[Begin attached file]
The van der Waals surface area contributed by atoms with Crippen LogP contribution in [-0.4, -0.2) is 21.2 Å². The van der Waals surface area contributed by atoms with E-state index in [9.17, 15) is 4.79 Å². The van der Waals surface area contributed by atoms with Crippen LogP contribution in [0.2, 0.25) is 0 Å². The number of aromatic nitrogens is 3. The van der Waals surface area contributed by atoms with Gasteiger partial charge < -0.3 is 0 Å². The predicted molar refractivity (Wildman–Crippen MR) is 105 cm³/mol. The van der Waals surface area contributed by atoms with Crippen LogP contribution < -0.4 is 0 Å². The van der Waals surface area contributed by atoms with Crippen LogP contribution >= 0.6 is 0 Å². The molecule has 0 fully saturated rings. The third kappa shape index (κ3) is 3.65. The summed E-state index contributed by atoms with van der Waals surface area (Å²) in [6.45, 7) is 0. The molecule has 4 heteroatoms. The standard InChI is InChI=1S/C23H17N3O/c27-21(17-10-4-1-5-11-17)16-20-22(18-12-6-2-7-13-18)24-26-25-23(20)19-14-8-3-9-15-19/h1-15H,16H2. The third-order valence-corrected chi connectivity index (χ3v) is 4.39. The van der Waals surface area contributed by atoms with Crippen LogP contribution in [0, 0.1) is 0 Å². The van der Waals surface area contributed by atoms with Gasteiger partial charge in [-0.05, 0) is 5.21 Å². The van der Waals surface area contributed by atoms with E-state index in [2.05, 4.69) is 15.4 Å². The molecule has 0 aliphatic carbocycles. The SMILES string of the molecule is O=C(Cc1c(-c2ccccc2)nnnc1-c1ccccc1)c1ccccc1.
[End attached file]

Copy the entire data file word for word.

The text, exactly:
The van der Waals surface area contributed by atoms with Crippen LogP contribution in [-0.4, -0.2) is 21.2 Å². The van der Waals surface area contributed by atoms with E-state index in [9.17, 15) is 4.79 Å². The van der Waals surface area contributed by atoms with Crippen LogP contribution in [0.2, 0.25) is 0 Å². The number of aromatic nitrogens is 3. The van der Waals surface area contributed by atoms with Gasteiger partial charge < -0.3 is 0 Å². The predicted molar refractivity (Wildman–Crippen MR) is 105 cm³/mol. The van der Waals surface area contributed by atoms with Crippen LogP contribution < -0.4 is 0 Å². The van der Waals surface area contributed by atoms with Crippen LogP contribution >= 0.6 is 0 Å². The molecule has 0 fully saturated rings. The third kappa shape index (κ3) is 3.65. The summed E-state index contributed by atoms with van der Waals surface area (Å²) in [6.45, 7) is 0. The molecule has 4 heteroatoms. The standard InChI is InChI=1S/C23H17N3O/c27-21(17-10-4-1-5-11-17)16-20-22(18-12-6-2-7-13-18)24-26-25-23(20)19-14-8-3-9-15-19/h1-15H,16H2. The third-order valence-corrected chi connectivity index (χ3v) is 4.39. The van der Waals surface area contributed by atoms with Crippen LogP contribution in [0, 0.1) is 0 Å². The van der Waals surface area contributed by atoms with Gasteiger partial charge in [-0.05, 0) is 5.21 Å². The van der Waals surface area contributed by atoms with E-state index in [2.05, 4.69) is 15.4 Å². The molecule has 0 aliphatic carbocycles. The SMILES string of the molecule is O=C(Cc1c(-c2ccccc2)nnnc1-c1ccccc1)c1ccccc1.